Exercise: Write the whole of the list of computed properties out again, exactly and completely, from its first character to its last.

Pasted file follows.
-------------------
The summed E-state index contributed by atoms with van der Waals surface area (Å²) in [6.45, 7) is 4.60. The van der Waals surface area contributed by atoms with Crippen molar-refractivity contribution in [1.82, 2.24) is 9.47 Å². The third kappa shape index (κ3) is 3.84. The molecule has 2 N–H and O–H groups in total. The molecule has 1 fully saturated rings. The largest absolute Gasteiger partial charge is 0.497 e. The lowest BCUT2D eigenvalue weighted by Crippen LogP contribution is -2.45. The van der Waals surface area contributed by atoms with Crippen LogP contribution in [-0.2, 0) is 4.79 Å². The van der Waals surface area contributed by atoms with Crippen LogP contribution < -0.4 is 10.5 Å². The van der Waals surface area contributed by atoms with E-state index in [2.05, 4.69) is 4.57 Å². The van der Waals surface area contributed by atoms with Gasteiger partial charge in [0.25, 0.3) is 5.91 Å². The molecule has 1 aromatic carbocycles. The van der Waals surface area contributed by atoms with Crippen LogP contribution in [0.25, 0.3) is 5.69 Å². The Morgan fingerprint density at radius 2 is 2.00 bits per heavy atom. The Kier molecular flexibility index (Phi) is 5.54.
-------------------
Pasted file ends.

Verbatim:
The summed E-state index contributed by atoms with van der Waals surface area (Å²) in [6.45, 7) is 4.60. The van der Waals surface area contributed by atoms with Crippen molar-refractivity contribution in [1.82, 2.24) is 9.47 Å². The third kappa shape index (κ3) is 3.84. The molecule has 2 N–H and O–H groups in total. The molecule has 1 fully saturated rings. The largest absolute Gasteiger partial charge is 0.497 e. The lowest BCUT2D eigenvalue weighted by Crippen LogP contribution is -2.45. The van der Waals surface area contributed by atoms with Crippen LogP contribution in [-0.2, 0) is 4.79 Å². The van der Waals surface area contributed by atoms with Crippen LogP contribution < -0.4 is 10.5 Å². The van der Waals surface area contributed by atoms with E-state index in [2.05, 4.69) is 4.57 Å². The van der Waals surface area contributed by atoms with Gasteiger partial charge in [0.25, 0.3) is 5.91 Å². The molecule has 1 aromatic carbocycles. The van der Waals surface area contributed by atoms with Crippen LogP contribution in [0.25, 0.3) is 5.69 Å². The Morgan fingerprint density at radius 2 is 2.00 bits per heavy atom. The Kier molecular flexibility index (Phi) is 5.54.